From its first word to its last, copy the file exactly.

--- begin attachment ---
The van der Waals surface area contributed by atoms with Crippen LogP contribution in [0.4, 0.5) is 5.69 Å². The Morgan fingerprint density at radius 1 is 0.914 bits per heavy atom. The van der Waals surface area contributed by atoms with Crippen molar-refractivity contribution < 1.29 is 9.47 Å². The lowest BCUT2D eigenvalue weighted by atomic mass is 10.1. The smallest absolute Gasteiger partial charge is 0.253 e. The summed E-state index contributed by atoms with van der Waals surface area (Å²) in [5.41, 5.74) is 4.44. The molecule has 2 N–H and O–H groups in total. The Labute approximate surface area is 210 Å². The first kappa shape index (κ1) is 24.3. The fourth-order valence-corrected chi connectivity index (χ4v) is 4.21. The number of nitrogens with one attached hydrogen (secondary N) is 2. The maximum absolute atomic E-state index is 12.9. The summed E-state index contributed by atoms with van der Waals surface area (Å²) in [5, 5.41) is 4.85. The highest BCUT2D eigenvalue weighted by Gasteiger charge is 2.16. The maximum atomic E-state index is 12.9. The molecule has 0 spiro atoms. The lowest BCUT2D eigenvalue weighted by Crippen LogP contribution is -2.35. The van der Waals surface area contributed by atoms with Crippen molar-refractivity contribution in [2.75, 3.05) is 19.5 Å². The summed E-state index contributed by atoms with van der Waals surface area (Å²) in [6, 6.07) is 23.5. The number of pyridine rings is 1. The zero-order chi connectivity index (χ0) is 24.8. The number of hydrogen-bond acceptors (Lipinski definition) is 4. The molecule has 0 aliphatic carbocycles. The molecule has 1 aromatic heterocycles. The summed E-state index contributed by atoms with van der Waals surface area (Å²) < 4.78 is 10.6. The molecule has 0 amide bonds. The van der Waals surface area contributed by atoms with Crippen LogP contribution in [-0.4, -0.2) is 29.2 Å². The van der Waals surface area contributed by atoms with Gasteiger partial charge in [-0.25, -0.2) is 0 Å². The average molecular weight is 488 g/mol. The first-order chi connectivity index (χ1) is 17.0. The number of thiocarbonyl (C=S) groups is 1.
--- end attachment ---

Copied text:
The van der Waals surface area contributed by atoms with Crippen LogP contribution in [0.4, 0.5) is 5.69 Å². The Morgan fingerprint density at radius 1 is 0.914 bits per heavy atom. The van der Waals surface area contributed by atoms with Crippen molar-refractivity contribution < 1.29 is 9.47 Å². The lowest BCUT2D eigenvalue weighted by atomic mass is 10.1. The smallest absolute Gasteiger partial charge is 0.253 e. The summed E-state index contributed by atoms with van der Waals surface area (Å²) in [5.41, 5.74) is 4.44. The molecule has 2 N–H and O–H groups in total. The Labute approximate surface area is 210 Å². The first kappa shape index (κ1) is 24.3. The fourth-order valence-corrected chi connectivity index (χ4v) is 4.21. The number of nitrogens with one attached hydrogen (secondary N) is 2. The maximum absolute atomic E-state index is 12.9. The summed E-state index contributed by atoms with van der Waals surface area (Å²) in [5, 5.41) is 4.85. The highest BCUT2D eigenvalue weighted by Gasteiger charge is 2.16. The maximum atomic E-state index is 12.9. The molecule has 0 spiro atoms. The lowest BCUT2D eigenvalue weighted by Crippen LogP contribution is -2.35. The van der Waals surface area contributed by atoms with Crippen molar-refractivity contribution in [2.75, 3.05) is 19.5 Å². The summed E-state index contributed by atoms with van der Waals surface area (Å²) in [6, 6.07) is 23.5. The number of pyridine rings is 1. The zero-order chi connectivity index (χ0) is 24.8. The number of hydrogen-bond acceptors (Lipinski definition) is 4. The molecule has 0 aliphatic carbocycles. The molecule has 1 aromatic heterocycles. The summed E-state index contributed by atoms with van der Waals surface area (Å²) < 4.78 is 10.6. The molecule has 0 amide bonds. The van der Waals surface area contributed by atoms with Crippen LogP contribution in [-0.4, -0.2) is 29.2 Å². The van der Waals surface area contributed by atoms with Gasteiger partial charge in [-0.25, -0.2) is 0 Å². The average molecular weight is 488 g/mol. The first-order chi connectivity index (χ1) is 17.0. The number of thiocarbonyl (C=S) groups is 1.